Skip to main content

Saudi smear campaign targets Al Jazeera journalists

Thousands of Saudi Twitter accounts were involved in a misogynistic campaign against Ola Fares and Ghada Oueiss

Thousands of well known and verified Saudi Twitter accounts have launched a smear campaign against two prominent Al Jazeera journalists, Ola Fares and Ghada Oueiss.

Marc Owen Jones, a social media analyst and professor of Middle East Studies at Doha's Hamad bin Khalifa University, revealed in a thread on Twitter that over 25,000 tweets, retweets and replies were aimed at the journalists within a 24-hour period.

"What we are seeing now is a new modus operandi. This started in earnest in May, when they created a fake story about a coup. The accounts doctored tweets, doctored videos and created entirely artificial content," Jones said to MEE. 

"This tactic has been the same as this recent case, which was premised on a fake tweet."

According to research conducted by Jones, the journalists were an easy target because they are women, and as a result received thousands of misogynistic comments.

"The Twitter accounts had hacked or stolen content from Ghada's phone of her in a bikini in a jacuzzi that allowed them to create a salacious fake backstory," he said.

Ouweiss and Fares examine sensitive issues such as women's rights and the assassination of Saudi journalist Jamal Khashoggi, which, according to Jones, might be the reason why they have been targeted with a smear campaign.

Earlier this year, a Saudi-led disinformation campaign using various accounts and influencers was used to spread information about an alleged coup in Qatar.

A number of influential accounts with large followings were part of the smear campaign, including accounts that shared private images of Oueiss and suggestive accusations of how the journalists got to their positions.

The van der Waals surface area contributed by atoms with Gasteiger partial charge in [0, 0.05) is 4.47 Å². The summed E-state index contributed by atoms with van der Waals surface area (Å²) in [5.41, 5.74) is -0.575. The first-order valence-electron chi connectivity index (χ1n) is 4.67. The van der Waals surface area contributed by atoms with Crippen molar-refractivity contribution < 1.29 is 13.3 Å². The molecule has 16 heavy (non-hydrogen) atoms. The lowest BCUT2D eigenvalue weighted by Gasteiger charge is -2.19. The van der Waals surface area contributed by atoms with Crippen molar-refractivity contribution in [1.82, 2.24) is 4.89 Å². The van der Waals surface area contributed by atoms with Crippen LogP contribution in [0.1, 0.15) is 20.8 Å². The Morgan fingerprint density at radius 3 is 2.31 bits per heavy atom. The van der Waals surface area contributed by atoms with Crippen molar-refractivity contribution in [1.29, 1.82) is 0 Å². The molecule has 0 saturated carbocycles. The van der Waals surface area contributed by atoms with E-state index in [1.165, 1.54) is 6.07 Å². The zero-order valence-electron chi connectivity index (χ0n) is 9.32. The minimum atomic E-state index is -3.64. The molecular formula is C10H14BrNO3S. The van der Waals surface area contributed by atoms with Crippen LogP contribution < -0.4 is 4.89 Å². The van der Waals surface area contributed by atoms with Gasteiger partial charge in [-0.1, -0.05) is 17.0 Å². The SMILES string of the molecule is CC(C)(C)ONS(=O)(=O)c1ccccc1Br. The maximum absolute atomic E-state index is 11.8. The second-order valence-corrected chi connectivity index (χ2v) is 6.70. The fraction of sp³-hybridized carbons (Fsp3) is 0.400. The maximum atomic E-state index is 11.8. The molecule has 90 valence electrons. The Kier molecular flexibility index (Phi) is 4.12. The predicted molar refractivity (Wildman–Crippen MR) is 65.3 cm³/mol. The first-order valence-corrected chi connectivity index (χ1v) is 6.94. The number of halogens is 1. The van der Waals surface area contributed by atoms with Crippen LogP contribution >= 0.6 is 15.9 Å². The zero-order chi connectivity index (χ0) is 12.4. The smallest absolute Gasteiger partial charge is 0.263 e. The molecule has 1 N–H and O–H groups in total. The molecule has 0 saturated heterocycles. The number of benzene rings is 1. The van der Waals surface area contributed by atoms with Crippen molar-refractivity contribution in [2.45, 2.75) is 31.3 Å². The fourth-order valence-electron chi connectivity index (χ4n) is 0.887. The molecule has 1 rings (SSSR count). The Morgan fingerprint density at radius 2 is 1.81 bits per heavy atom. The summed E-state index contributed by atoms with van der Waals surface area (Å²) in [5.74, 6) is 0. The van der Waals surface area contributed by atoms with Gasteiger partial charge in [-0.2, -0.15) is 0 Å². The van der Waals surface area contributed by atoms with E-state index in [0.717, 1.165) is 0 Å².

One influential Saudi Twitter user and author, Ibrahim al-Sulaiman, was involved in the campaign and used the hashtags #غاده_جاكوزي #علا_فارس to criticise the journalists in a series of tweets. 

According to Jones, accounts with Saudi flags in their names tweeted innuendos about Oueiss. One tweet that featured Oueiss' name in a hashtag showed an image of someone overdosing on drugs.

Agnes Callamard, the United Nations special rapporteur, called on Twitter to take action against the harassment campaign launched at the journalists. 

Fares addressed the issue in a tweet, where she called out Twitter for turning a blind eye to accounts slandering public figures, whereas a number of activists have had their accounts suspended.

Translation: Why does Twitter shut down the accounts of respected activists but on the other hand neglects to take action against the Twitter users who take part in slander against public figures, and spread propaganda, smear campaigns and rumours, lies and fabrications. Why has there been no action taken towards any of these violations? Give us an answer. 

Several Twitter users, including Hatice Cengiz, have come out in support of Fares and Oueiss following the smear campaign. 

Jones, who has written extensively about Saudi disinformation networks, has called for further investigations into “digital predators”.

In April, Twitter deleted thousands of accounts that were used to spread propaganda on behalf of Saudi Arabia and Egypt.

The social media giant said in a post on its platform that it deleted 5,350 accounts from Saudi Arabia for "amplifying content praising Saudi leadership, and critical of Qatar and Turkish activity in Yemen".

It said the Saudi-linked accounts were being run out of the kingdom and the United Arab Emirates, where Twitter's Middle East headquarters is based, as well as Egypt.

Twitter said it took the actions because the accounts violated its policies and represented a targeted attempt to undermine public conversation. However, mass Twitter campaigns have continued to be on the rise.

Earlier this year, scores of social media accounts were created supporting Saudi interests and the takeover of Newcastle United football club.

Newcastle United fans were adding Saudi flags to their Twitter handles, sharing memes of Crown Prince Mohammed bin Salman and, in some cases, making jokes about human rights abuses, in anticipation of a Saudi-led consortium buying out the English football club. 

Many of the Twitter accounts associated with the Newcastle United posts were created only a few days prior, raising concerns that they could be the latest example of pro-Saudi propaganda campaigns involving bot networks